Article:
An international team of scientists, involving researchers from the Regional Centre of Advanced Technologies and Materials (RCPTM), the Faculty of Science, Palacký University Olomouc, and the Institute of Physics of the Czech Academy of Sciences (FZU), has designed and experimentally verified the possibility of preparing single-dimensional, carbon-based conductive polymers. As carbon is one of the most abundant elements, new polymer conductors have potentially lower production costs than normal metal conductors, along with greater stability and the opportunity to control their material properties. The joint work of Czech, Spanish and Swiss scientists, which was published this week in the journal Nature Nanotechnology 1, introduces a novel approach to designing non-metallic conductors, which could be used in solar energy applications, optical technologies or nanoelectronics. The work is so important that the editors of Nature Nanotechnology included a special commentary on the article in their News & Views section (https://www.nature.com/articles/s41565-020-0667-8).
“The advantage of the new polymers is the possibility of controlling their electronic and optical properties along with expected higher stability compared to current conductive polymers, which are enriched by foreign elements. Their synthesis is simple and easily reproducible. The possibility of constructing stable carbon conductive polymers paves the way for miniaturizing and enhancing the performance of a number of electronic components,” says Pavel Jelínek, who leads the Czech team.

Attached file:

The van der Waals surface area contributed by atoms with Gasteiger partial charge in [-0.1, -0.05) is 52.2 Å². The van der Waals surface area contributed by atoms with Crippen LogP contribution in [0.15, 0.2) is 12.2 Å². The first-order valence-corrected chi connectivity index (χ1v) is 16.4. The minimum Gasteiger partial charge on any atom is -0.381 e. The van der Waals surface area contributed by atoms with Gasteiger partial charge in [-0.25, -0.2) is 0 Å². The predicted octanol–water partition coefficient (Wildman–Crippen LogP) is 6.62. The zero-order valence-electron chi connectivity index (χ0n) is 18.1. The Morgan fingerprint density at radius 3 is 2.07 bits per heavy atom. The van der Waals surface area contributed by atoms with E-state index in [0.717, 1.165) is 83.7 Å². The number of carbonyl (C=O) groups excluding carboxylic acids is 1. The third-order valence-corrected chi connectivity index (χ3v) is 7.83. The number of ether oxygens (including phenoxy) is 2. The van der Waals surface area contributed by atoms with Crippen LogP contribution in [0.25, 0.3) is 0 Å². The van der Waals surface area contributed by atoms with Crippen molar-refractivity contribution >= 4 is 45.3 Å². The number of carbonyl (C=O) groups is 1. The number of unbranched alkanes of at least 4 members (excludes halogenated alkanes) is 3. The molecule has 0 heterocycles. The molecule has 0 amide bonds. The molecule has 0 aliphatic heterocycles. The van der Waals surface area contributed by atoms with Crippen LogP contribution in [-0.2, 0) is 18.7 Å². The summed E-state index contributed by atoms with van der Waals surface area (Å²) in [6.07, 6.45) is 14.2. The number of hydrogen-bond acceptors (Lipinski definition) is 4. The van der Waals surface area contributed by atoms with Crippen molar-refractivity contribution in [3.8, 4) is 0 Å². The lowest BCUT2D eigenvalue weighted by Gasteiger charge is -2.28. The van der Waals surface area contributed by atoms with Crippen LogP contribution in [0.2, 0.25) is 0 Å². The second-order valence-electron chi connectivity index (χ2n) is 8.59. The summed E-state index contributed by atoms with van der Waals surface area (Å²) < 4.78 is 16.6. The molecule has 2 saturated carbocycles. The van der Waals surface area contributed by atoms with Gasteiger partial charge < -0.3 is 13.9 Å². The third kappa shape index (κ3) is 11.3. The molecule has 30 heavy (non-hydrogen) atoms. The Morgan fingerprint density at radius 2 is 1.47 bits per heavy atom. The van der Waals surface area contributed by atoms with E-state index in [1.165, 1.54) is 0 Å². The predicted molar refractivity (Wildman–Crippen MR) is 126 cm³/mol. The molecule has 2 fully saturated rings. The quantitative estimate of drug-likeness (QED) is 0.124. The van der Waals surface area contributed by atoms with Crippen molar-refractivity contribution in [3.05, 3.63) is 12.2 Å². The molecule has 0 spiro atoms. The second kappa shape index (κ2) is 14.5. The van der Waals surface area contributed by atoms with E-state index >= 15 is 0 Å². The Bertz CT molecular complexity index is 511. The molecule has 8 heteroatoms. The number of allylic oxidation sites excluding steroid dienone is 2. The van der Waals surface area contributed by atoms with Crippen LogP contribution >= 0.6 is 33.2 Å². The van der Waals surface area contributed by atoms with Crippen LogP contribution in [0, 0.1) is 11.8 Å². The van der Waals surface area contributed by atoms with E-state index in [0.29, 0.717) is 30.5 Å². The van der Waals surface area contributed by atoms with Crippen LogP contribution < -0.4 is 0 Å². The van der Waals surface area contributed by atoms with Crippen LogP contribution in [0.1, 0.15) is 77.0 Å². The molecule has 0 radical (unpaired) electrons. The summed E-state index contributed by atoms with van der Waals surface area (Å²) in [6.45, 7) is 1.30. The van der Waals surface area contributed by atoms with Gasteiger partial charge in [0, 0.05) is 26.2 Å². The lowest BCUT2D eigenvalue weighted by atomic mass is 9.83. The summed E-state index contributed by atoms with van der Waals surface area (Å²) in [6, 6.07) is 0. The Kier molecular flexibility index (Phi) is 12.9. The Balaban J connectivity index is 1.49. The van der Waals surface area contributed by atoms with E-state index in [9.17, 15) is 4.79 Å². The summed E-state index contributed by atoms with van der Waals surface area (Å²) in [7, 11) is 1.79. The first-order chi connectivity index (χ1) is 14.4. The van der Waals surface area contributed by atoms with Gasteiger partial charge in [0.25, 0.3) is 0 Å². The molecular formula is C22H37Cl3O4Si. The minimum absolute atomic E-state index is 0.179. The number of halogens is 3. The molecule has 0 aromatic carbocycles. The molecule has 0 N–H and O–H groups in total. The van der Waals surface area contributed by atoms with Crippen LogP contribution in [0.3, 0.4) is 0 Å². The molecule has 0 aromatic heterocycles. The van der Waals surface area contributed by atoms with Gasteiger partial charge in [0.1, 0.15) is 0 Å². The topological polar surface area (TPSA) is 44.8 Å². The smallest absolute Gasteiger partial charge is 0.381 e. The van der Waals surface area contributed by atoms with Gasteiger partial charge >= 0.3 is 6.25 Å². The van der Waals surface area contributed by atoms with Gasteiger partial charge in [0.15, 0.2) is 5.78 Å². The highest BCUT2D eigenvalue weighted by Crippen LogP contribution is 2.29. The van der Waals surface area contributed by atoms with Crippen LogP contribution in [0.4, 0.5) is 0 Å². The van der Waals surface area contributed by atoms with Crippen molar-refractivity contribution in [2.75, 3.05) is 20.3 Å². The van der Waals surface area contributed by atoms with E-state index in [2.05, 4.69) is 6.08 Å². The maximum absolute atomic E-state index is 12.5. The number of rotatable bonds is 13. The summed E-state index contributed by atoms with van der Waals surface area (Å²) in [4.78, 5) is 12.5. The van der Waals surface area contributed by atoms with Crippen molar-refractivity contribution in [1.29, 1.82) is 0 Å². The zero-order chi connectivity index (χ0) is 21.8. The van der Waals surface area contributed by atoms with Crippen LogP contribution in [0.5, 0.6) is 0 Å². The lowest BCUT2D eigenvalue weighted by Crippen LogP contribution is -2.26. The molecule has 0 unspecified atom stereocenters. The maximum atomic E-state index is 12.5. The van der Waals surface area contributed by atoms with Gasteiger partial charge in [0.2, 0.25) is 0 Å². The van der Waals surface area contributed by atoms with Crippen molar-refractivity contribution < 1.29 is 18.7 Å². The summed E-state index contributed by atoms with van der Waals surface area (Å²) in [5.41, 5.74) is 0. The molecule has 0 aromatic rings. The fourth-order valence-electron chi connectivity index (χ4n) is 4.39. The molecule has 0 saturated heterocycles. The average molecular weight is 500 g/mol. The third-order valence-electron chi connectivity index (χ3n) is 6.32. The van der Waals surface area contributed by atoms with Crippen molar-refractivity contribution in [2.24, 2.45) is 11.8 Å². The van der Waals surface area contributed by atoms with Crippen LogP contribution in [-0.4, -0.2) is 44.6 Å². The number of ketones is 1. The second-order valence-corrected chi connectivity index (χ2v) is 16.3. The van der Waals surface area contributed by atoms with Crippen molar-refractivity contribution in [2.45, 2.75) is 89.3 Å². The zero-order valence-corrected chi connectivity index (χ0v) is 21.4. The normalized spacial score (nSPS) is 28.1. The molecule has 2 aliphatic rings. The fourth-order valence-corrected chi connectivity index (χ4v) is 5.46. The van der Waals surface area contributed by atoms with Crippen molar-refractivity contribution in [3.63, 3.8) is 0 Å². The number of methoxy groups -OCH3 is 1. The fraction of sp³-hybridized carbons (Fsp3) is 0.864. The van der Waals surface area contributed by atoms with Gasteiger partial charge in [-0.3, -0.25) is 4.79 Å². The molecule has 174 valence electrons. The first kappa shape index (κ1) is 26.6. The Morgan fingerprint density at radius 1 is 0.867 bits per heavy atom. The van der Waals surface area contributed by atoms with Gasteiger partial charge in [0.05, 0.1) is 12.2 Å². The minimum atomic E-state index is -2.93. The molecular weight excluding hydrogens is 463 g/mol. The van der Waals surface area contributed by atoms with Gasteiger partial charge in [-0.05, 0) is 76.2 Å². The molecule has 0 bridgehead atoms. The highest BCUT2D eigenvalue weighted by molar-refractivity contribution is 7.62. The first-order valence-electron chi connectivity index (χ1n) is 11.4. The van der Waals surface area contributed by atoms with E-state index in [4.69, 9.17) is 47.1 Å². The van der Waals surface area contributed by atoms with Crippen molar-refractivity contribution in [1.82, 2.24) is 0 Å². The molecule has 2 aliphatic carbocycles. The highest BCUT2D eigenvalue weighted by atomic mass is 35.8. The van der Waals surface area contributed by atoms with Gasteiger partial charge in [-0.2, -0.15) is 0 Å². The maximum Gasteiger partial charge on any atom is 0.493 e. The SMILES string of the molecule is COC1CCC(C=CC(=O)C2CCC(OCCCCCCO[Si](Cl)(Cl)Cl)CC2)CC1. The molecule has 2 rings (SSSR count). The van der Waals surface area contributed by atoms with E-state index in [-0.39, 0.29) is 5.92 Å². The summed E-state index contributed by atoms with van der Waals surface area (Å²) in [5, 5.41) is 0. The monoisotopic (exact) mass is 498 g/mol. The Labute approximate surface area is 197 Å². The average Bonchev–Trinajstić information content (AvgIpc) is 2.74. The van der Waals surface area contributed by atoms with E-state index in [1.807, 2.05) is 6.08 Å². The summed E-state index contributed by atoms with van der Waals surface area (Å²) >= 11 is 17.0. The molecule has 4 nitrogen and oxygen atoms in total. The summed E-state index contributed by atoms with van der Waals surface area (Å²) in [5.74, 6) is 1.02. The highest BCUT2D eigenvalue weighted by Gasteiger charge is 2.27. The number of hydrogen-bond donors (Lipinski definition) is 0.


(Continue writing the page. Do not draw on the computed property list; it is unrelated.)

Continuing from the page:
Metal conductors, which are currently an integral part of most commercial electrical and electronic devices, pass an electrical current by means of free electrons in their structures. In most cases, organic carbon and hydrogen-based molecules do not contain free electrons and therefore act as insulators. However, organic conductors, so-called conductive polymers, are known to carry electric current thanks to enrichment by other elements. These elements supply or extract electrons from the structure of carbon polymers, creating the essential free electrical charge responsible for high electrical conductivity. The discoverers of these polymers were awarded the Nobel Prize in Chemistry in 2000. Advantages of polymer conductors over conventional metal conductors include low-cost production, easy processing using conventional technologies, better mechanical properties and the potential for manipulating their electrical and optical characteristics. Some have found applications in organic LEDs, solar cells, transistors or different types of sensors. However, the main disadvantage of existing conductive polymers is their low chemical and thermal stability, which is linked to the presence of foreign elements in their structure. A number of laboratories around the world are, therefore, trying to prepare new types of conductive polymers that do not contain such elements. It was the Czech-Spanish-Swiss team that was the first to succeed in this challenge.